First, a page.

Morning Glory

Morning glory is the common name for over 1,000 species of flowering plants in the family Convolvulaceae, whose current taxonomy and systematics are in flux. Morning glory, any of several herbaceous twining vines or shrubs in the genus Ipomoea. The botanical name for morning glory is Ipomoea purpurea.


Most morning glories are vines with rich green foliage and a plethora of flowers that grow fast in hot weather and cover structures like fences, trellises, and arbors. Native to Mexico and Central America, common morning glory vines grow by clinging to nearby supports with tendrils.


Table of Contents

Height(Avg)

6-20 feet


Width(Avg)

5-20 feet


Approximate pH

6.0-8.0


Morning Glory Species and Varieties


In addition to cultivars of the common morning glory, there are other Ipomea species with similar appeal:

  • I. purpurea 'Star of Yelta': Deep purple blooms with dark red stars and small white throats.

  • I. purpurea 'Kniola's Black': Another purple-flowered cultivar but with blooms even darker than those of 'Star of Yelta'.

  • I. tricolor 'Heavenly Blue': A popular cultivar with large azure flowers and heart-shaped leaves.

  • I. alba: Also called moonflower or belle de nuit; a night-blooming species with 6-inch-wide white flowers.

  • Ipomoea x multifida: Known as the cardinal climber; a hybrid with relatively small but deep red flowers resembling morning glory blooms.

  • Ipomoea Indica 'Blue Morning Glory' This is a variation that has blooms that attract butterflies and hummingbirds. The flowers start the morning with bright blue color and as the day progresses, the color of the bloom turns to more of a pinkish hue. It grows best in well-drained soil and full sun.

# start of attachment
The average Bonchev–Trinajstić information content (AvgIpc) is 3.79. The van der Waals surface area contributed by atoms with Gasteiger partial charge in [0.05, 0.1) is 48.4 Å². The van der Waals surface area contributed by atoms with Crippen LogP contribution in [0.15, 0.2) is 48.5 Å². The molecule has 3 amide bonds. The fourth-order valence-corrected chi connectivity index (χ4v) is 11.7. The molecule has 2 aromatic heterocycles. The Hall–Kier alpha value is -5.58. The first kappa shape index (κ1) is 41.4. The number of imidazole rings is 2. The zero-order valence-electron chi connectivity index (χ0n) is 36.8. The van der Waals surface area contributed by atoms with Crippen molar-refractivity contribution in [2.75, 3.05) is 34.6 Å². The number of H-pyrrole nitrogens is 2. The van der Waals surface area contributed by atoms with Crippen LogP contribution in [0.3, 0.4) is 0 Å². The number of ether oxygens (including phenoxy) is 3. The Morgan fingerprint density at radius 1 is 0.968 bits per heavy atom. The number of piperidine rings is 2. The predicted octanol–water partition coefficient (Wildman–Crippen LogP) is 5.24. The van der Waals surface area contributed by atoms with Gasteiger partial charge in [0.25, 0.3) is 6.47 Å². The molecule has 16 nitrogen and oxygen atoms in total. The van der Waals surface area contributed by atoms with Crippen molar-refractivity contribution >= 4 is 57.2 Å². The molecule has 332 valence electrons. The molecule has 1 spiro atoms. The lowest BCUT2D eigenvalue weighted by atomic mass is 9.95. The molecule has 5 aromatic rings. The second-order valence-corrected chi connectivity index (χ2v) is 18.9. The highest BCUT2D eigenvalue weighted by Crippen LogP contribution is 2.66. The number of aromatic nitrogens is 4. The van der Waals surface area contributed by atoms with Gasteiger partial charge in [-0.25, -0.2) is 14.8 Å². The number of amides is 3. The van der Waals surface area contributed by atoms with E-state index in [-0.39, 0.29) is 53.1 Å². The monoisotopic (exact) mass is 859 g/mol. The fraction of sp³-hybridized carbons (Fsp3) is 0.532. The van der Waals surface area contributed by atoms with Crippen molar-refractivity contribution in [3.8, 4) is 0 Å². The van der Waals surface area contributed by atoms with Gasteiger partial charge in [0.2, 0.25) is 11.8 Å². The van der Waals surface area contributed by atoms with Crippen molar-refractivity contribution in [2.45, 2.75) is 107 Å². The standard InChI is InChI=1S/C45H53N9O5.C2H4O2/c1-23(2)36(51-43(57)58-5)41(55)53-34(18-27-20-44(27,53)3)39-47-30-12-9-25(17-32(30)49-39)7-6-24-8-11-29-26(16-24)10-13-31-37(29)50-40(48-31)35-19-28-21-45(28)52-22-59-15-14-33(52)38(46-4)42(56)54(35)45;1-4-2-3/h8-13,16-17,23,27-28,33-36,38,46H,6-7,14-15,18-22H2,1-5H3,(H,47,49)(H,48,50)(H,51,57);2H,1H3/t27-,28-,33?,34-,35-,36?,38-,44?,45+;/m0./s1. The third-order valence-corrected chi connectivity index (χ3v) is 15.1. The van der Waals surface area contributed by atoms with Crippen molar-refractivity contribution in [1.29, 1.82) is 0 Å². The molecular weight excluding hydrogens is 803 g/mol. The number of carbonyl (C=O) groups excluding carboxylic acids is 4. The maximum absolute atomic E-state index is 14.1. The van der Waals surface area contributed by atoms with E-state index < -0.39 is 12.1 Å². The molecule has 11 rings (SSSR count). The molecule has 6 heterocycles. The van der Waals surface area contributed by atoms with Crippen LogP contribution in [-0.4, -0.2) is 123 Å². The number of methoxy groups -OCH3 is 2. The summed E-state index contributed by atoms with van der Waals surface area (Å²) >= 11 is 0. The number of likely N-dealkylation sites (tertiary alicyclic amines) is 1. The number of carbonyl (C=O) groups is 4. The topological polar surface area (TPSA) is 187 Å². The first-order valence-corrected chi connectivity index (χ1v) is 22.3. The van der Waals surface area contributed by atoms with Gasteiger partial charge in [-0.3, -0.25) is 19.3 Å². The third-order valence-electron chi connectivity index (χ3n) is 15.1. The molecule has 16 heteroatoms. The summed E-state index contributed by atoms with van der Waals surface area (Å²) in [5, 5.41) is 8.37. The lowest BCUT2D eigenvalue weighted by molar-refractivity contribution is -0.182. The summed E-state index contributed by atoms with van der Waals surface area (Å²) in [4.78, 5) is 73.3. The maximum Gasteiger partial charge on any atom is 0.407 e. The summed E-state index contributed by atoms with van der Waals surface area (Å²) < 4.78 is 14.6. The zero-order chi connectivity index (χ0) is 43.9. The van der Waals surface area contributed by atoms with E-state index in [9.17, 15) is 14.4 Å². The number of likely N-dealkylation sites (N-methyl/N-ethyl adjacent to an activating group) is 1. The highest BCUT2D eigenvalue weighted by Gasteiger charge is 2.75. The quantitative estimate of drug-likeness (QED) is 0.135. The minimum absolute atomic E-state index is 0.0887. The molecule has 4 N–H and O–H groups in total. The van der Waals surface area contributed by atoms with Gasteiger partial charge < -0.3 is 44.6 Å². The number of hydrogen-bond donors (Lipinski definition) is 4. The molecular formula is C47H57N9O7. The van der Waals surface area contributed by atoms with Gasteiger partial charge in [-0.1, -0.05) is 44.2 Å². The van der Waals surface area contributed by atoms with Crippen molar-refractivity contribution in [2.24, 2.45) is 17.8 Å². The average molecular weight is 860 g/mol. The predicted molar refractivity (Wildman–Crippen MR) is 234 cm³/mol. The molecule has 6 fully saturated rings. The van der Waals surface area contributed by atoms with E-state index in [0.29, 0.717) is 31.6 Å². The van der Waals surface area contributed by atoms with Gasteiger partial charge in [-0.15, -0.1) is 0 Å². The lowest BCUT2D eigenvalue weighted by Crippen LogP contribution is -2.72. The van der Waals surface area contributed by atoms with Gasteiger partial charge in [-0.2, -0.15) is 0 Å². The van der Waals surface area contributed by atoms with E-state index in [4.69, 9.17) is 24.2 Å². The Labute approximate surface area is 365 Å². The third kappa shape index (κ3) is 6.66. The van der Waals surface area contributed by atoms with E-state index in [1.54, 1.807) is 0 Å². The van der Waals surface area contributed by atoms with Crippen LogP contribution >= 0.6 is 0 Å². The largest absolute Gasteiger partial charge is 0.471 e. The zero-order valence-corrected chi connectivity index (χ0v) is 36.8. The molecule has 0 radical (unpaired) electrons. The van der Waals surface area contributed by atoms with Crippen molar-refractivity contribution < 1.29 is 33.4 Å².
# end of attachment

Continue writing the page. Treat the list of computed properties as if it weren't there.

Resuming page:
• Ipomoea purpurea 'Morning Star' This is a variation of this plant that can be seen in many gardens, regardless of how they look. The throats of the flowers are typically white, but the petals can come in rose, purple, pink, violet, blue, and white.

  • Ipomoea Nil 'Ivy Morning Glory' Bumblebees are attracted to this plant, which can make them a great addition to any garden. It will grow in any type of soil, and it prefers full sun. Typically, the flowers of this plant variety are light lavender.

  • Ipomoea Pes-caprae 'Beach Morning Glory' This is a variation of the morning glory that can often be spotted along the edges of beaches, which means that it is tolerant of salt and wind. The plant does not grow very high, but it will make a small thicket on the ground that can grow to be wider than three feet.


Planting Morning Glory


When to plant:


Morning glories are easily grown from seed and can be started indoors four to six weeks before the last spring frost. If sown directly into the garden, plant after any threat of frost and once the ground has warmed up to 64 F.


Where to plant:


Pick a site that gets plenty of sun. They will tolerate some very light shade, but bloom their best in full sun. Because of their rapid growth, choose a location that will allow for its mature size. Morning glories will readily self-seed if allowed, so make sure they are in an area that is accessible for cutting back spent blooms before they go to seed or an area where self-seeding is acceptable. Be considerate of neighboring yards and where the seeds might fall.


How to plant:


If planting from seed, file seeds to break the outer shell and soak for 24 hours prior to planting to help with germination. Cover lightly with one-quarter to one-half inch of soil and water thoroughly. When transplanting, be careful of the roots, as they don’t like being disturbed. Water deeply for several days after transplanting to help the roots get established in their new home. Helpful hint: If starting from seed, use peat or other disintegrating pots that can be planted directly in the soil to lessen the stress on the root system.